Members of the University of Wisconsin student government grappled with whether to support new initiatives in the last meeting of the session and voted to formally support the New Badger Partnership for the first time since the proposal was announced.
Representatives debated the possibility of the Associated Students of Madison taking a formal stance on the New Badger Partnership, which some members said was not a matter that should be addressed before the changing of the guard to the 18th session.
Vice Chair Adam Johnson said it was imperative for ASM to adopt a formal stance on the plan and students have inquired why the student government had remained neutral on the controversial proposal.
He said it is the role of elected officials to take stances on such issues.
“I’m ready to make a tough choice because it’s our job as elected representatives to make decisions based on what is best for constituents in the long run,” he said.
University Affairs Chair Carl Fergus said he did not support a move to a high tuition, high financial aid model for the university, and that the proposal would evaluate students based on whether they can afford tuition instead of based on intellectual capability.
He added the public authority model would render the campus an institution that no longer resembled the same university known to current students.
Chair Brandon Williams said he supported the Partnership, saying the proposal, though not perfect, would provide for increases in need-based financial aid and allow higher education to remain accessible and affordable to all Wisconsin families.
“I think this model is the only way our institution will succeed in the future,” he said. “This will make our university better.”
As tensions escalated, three representatives left the room and only one member maintained the required quorum of 12 required to vote on the issue.
The measure passed with 12 votes in favor and one abstention, under the caveat that shared governance practices would continue, two students would be appointed to the governing board for the university and need-based aid would increase, among others.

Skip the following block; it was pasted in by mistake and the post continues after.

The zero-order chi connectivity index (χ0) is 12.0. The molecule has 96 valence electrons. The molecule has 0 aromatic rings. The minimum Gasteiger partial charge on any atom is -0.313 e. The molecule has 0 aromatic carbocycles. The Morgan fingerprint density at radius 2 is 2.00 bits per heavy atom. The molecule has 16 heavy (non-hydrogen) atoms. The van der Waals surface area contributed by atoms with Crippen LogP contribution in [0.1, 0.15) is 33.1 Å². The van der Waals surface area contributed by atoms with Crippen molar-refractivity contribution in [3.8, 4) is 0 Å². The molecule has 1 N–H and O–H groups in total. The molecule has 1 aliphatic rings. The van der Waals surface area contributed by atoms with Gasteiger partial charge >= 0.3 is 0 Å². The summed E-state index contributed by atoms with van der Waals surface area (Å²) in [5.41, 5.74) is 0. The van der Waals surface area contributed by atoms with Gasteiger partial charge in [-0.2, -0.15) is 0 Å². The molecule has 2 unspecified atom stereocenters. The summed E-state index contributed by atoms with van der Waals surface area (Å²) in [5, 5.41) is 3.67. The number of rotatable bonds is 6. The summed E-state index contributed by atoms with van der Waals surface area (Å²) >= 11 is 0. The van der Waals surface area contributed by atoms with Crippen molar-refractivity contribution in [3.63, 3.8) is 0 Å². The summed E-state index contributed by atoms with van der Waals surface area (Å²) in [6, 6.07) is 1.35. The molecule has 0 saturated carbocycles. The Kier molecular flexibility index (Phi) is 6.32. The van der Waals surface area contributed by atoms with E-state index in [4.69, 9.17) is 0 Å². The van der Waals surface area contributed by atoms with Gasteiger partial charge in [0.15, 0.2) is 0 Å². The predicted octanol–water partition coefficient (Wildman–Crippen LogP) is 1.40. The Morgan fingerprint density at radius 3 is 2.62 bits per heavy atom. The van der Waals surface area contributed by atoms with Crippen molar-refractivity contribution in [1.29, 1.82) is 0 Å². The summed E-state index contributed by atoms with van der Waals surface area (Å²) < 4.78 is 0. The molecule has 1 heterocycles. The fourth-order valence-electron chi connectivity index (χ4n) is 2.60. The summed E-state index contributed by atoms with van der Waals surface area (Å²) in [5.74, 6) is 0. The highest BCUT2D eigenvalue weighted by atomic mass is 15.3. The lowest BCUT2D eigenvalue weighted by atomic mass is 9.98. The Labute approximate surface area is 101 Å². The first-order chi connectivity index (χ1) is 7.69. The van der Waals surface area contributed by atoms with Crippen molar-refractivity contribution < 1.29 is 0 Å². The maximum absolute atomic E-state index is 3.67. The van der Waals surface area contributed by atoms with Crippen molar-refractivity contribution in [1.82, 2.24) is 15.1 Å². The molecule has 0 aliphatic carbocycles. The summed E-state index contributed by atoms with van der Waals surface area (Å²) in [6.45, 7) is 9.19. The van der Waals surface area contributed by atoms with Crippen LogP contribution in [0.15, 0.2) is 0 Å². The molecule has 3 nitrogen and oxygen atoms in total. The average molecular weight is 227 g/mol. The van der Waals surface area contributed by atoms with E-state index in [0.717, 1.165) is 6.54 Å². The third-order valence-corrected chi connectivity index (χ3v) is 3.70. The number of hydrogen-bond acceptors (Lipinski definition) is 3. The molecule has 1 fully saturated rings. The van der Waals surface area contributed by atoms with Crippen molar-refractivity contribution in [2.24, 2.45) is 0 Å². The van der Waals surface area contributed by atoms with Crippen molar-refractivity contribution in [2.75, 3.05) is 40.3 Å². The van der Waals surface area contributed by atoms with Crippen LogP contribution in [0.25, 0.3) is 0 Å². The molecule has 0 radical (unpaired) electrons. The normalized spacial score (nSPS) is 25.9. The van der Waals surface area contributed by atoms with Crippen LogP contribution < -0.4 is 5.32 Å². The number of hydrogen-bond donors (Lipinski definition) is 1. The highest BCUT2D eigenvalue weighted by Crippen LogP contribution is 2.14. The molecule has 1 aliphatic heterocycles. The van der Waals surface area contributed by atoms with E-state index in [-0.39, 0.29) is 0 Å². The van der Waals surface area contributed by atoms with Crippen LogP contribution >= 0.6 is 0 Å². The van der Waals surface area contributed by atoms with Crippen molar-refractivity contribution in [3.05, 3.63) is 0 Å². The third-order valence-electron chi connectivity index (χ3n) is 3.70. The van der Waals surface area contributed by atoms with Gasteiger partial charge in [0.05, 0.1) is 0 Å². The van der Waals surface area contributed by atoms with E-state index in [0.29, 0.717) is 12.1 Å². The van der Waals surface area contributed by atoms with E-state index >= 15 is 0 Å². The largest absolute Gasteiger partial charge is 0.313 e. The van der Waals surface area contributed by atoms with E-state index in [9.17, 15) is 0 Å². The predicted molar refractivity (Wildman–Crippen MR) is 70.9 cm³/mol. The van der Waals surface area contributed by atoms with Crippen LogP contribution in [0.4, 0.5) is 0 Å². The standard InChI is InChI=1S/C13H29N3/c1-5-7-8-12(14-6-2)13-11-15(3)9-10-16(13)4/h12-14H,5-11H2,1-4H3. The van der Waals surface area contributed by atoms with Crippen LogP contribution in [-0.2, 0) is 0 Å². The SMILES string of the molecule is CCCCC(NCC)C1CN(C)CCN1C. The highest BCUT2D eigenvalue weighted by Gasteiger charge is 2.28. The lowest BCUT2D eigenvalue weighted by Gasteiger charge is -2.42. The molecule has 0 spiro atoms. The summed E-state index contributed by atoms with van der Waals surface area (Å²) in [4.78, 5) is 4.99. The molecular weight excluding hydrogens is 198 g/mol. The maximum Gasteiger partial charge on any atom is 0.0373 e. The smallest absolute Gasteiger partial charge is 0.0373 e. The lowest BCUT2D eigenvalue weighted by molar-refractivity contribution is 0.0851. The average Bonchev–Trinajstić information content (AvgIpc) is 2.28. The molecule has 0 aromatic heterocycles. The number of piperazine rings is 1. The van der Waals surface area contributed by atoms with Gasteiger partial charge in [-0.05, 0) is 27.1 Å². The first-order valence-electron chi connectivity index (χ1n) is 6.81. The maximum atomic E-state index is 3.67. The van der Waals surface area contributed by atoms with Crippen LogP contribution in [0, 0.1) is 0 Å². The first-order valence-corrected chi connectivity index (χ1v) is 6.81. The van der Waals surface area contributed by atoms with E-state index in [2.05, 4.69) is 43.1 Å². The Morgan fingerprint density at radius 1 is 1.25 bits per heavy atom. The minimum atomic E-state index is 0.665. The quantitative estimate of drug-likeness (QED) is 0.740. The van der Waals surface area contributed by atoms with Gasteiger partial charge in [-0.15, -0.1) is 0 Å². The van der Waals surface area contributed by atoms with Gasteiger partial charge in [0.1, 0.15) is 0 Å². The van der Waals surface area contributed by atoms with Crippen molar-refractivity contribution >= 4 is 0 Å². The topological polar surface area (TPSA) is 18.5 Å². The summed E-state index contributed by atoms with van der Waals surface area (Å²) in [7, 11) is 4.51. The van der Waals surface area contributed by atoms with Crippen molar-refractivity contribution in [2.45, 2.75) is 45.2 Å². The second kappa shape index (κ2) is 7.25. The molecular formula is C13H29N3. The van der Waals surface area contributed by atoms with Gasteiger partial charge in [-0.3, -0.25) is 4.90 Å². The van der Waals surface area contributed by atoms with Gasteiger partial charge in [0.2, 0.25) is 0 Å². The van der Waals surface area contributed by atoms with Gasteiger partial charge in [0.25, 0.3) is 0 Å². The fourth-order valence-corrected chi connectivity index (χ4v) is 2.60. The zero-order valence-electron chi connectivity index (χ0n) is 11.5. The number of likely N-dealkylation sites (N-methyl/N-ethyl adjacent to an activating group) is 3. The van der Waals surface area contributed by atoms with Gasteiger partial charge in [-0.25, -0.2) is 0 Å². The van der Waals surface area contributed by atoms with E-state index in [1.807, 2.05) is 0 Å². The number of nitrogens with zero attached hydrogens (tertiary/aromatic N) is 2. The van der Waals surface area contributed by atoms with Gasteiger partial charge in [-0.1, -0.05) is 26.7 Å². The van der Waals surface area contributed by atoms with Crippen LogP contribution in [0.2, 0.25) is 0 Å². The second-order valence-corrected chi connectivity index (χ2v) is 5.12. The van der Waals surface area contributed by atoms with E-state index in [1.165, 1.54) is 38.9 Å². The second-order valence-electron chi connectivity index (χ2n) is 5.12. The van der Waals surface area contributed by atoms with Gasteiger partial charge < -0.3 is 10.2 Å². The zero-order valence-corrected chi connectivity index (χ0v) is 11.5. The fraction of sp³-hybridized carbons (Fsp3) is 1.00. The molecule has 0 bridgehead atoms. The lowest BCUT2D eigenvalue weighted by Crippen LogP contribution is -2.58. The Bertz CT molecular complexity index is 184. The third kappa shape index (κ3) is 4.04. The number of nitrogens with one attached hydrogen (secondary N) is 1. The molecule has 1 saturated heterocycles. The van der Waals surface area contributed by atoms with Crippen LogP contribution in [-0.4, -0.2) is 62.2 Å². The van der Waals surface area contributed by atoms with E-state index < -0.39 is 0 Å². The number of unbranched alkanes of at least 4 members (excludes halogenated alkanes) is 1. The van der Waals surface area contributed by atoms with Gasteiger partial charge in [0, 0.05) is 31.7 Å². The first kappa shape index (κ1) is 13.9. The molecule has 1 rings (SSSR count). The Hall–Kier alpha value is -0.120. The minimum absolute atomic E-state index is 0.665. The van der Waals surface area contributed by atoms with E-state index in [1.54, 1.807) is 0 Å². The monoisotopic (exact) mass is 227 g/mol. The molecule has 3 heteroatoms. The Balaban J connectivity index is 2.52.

Extensive debate also focused on the possible creation of an ASM Sustainability Committee, which Fergus said could address environmental issues on campus more effectively than an already overburdened body in existence.
Members also considered a proposal from Fergus to enter a contract with the ZimRide online ridesharing program, already in use across other UW System campuses.
He said the program would allow students a more secure and dependable way to find rides and a three-year contract would cost $36,000 of the money in the ASM budget that remained unspent. Williams said the plan did not fit a cost-benefit analysis and characterized a decision to initially enter a contract lasting multiple years as irresponsible.
After Representative Sarah Neibart proposed a sunset clause to the program that would limit the contract to one year, the council unanimously adopted the measure.
The governing body also granted final approval to proposed changes to the Campus Services Fund that Student Service Finance Committee Chair Matt Manes said would hold student organizations neutral by not allowing ASM to contract with campus groups for services.